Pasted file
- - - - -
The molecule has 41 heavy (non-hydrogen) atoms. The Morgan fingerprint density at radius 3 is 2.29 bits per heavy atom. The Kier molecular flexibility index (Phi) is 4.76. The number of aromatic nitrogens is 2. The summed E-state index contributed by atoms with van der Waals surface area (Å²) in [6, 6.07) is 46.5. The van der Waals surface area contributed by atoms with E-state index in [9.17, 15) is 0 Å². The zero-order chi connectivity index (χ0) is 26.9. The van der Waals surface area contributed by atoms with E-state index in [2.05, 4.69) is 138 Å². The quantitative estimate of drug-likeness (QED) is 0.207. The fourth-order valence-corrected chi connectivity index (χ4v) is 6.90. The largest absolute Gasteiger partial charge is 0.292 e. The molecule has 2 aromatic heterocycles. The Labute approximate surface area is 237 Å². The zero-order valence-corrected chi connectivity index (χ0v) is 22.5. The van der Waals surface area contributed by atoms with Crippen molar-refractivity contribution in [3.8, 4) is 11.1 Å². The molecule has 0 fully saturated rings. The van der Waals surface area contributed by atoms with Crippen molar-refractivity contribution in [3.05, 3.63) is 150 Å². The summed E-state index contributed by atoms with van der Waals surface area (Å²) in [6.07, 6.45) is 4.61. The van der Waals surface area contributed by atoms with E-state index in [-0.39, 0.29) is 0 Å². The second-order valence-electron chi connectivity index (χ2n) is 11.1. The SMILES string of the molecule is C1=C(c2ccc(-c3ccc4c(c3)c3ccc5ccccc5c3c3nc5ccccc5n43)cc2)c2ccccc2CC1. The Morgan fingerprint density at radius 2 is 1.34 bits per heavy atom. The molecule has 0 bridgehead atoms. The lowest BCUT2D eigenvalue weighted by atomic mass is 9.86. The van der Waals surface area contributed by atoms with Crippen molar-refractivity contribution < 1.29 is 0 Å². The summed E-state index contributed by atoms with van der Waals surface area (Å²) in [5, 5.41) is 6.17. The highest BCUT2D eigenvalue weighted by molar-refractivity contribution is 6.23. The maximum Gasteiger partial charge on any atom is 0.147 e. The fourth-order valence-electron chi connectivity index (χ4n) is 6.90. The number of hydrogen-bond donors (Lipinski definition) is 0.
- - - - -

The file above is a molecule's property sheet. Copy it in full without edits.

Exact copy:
The molecule has 41 heavy (non-hydrogen) atoms. The Morgan fingerprint density at radius 3 is 2.29 bits per heavy atom. The Kier molecular flexibility index (Phi) is 4.76. The number of aromatic nitrogens is 2. The summed E-state index contributed by atoms with van der Waals surface area (Å²) in [6, 6.07) is 46.5. The van der Waals surface area contributed by atoms with E-state index in [9.17, 15) is 0 Å². The zero-order chi connectivity index (χ0) is 26.9. The van der Waals surface area contributed by atoms with E-state index in [2.05, 4.69) is 138 Å². The quantitative estimate of drug-likeness (QED) is 0.207. The fourth-order valence-corrected chi connectivity index (χ4v) is 6.90. The largest absolute Gasteiger partial charge is 0.292 e. The molecule has 2 aromatic heterocycles. The Labute approximate surface area is 237 Å². The zero-order valence-corrected chi connectivity index (χ0v) is 22.5. The van der Waals surface area contributed by atoms with Crippen molar-refractivity contribution in [3.8, 4) is 11.1 Å². The molecule has 0 fully saturated rings. The van der Waals surface area contributed by atoms with Crippen molar-refractivity contribution in [3.05, 3.63) is 150 Å². The summed E-state index contributed by atoms with van der Waals surface area (Å²) in [6.07, 6.45) is 4.61. The van der Waals surface area contributed by atoms with E-state index in [-0.39, 0.29) is 0 Å². The second-order valence-electron chi connectivity index (χ2n) is 11.1. The SMILES string of the molecule is C1=C(c2ccc(-c3ccc4c(c3)c3ccc5ccccc5c3c3nc5ccccc5n43)cc2)c2ccccc2CC1. The Morgan fingerprint density at radius 2 is 1.34 bits per heavy atom. The molecule has 0 bridgehead atoms. The lowest BCUT2D eigenvalue weighted by atomic mass is 9.86. The van der Waals surface area contributed by atoms with Crippen molar-refractivity contribution < 1.29 is 0 Å². The summed E-state index contributed by atoms with van der Waals surface area (Å²) in [5, 5.41) is 6.17. The highest BCUT2D eigenvalue weighted by molar-refractivity contribution is 6.23. The maximum Gasteiger partial charge on any atom is 0.147 e. The fourth-order valence-electron chi connectivity index (χ4n) is 6.90. The number of hydrogen-bond donors (Lipinski definition) is 0.